Pimple-Like Bumps on My Legs
The point of shaving your legs is largely to have ready-to-bare legs, so getting unsightly bumps every time you shave isn't ideal. If you thought pimple-like bumps only happen on your face, the first time you spy ugly red bumps on your legs can be a nasty surprise. Understanding what causes them -- and how to get rid of them -- can help you deal with leg bumps quickly and effectively.
If you shave or wax your legs, it's common to notice pimple-like bumps on your legs after defoliating. These bumps may be small and rounded or they may have pus-filled or blister-like heads, explains the Mayo Clinic. Sometimes, they're just unsightly; other times, these bumps may be itchy, inflamed or even painful.
The most likely cause of pimple-like bumps is ingrown hairs caused by shaving, a condition known as pseudofolliculitis barbae, notes Columbia University Health Services. When leg hair curls back into your skin and pierces it with an end sharpened by shaving, the intrusion can cause an immune system response that leads to redness, inflammation and irritation. The resulting inflamed bumps look a lot like pimples.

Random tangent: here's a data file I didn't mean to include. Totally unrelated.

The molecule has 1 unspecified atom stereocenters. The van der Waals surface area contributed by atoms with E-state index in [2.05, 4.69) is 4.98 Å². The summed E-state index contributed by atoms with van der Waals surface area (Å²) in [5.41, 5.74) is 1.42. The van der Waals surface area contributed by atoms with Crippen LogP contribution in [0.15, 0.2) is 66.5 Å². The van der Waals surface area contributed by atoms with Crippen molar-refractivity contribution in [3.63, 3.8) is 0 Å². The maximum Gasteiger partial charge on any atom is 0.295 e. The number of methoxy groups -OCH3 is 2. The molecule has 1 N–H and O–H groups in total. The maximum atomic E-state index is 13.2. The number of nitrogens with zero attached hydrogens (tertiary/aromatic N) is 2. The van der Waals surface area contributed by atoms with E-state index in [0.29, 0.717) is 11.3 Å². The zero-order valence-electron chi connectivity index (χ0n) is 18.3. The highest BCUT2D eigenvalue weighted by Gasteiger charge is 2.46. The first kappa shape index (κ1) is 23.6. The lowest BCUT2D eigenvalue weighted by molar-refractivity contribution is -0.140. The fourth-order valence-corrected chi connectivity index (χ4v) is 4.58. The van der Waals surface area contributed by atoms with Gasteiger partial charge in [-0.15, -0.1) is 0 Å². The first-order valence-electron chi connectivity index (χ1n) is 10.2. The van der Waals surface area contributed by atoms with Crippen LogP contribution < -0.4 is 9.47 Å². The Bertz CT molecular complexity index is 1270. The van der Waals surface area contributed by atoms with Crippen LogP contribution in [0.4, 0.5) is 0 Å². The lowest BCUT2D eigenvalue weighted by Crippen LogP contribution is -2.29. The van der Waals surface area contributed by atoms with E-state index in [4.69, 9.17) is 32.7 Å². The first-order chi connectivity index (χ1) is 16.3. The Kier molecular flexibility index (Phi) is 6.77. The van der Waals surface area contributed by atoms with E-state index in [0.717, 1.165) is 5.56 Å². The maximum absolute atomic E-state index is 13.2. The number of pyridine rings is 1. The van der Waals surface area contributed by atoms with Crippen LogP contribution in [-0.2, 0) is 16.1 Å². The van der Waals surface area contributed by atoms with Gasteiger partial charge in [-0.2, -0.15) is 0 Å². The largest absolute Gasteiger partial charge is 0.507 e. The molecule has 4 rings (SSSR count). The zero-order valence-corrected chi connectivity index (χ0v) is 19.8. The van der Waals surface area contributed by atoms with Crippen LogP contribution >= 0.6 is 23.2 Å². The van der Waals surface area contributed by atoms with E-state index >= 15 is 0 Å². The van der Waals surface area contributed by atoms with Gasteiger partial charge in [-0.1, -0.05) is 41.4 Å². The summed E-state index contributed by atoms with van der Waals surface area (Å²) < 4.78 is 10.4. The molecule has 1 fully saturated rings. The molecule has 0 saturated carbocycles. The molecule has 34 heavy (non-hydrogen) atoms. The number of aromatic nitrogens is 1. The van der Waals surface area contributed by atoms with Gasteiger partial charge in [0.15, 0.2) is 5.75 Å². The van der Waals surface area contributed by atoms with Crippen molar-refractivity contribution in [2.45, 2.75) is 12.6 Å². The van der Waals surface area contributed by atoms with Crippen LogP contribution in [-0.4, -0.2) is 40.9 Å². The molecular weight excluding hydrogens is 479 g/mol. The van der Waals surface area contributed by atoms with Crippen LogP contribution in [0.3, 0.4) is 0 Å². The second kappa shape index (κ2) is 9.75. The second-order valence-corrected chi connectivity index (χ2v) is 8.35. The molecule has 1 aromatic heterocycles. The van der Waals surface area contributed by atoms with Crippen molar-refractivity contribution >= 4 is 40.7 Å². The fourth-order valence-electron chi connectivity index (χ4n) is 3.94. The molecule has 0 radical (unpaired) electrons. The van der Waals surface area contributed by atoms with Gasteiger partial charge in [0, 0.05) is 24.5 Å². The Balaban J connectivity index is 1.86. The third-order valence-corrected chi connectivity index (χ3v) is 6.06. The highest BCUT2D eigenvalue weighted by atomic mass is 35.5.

Prevent ingrown hairs by always using a lubricating shave gel and fresh razor and by shaving in the direction that your hair grows naturally instead of against it. To treat existing bumps, use a body wash that contains salicylic acid or glycolic acid -- the same kind you'd choose for acne problems -- to exfoliate skin and help release the ingrown hairs, recommends "Seventeen" magazine assistant beauty editor Rachael Nichol. Follow up with a dab of cortisone cream to soothe inflammation and redness.
If you have an extremely painful ingrown hair, you can try removing the hair yourself. But just as with squeezing a pimple on your face, this procedure has the potential to cause a scar on your leg and should only be used occasionally. Use a warm compress to soften the problem hair, then gently lift the piercing hair with a sterilized needle, recommends the Mayo Clinic.
If ingrown hairs are an ongoing problem, talk with your dermatologist. Over time, chronic ingrown hairs can lead to permanent scarring, patches or spots of hyperpigmentation and bacterial infections, warns the Mayo Clinic. You may need medical treatment for your ingrown hairs to prevent permanent problems.
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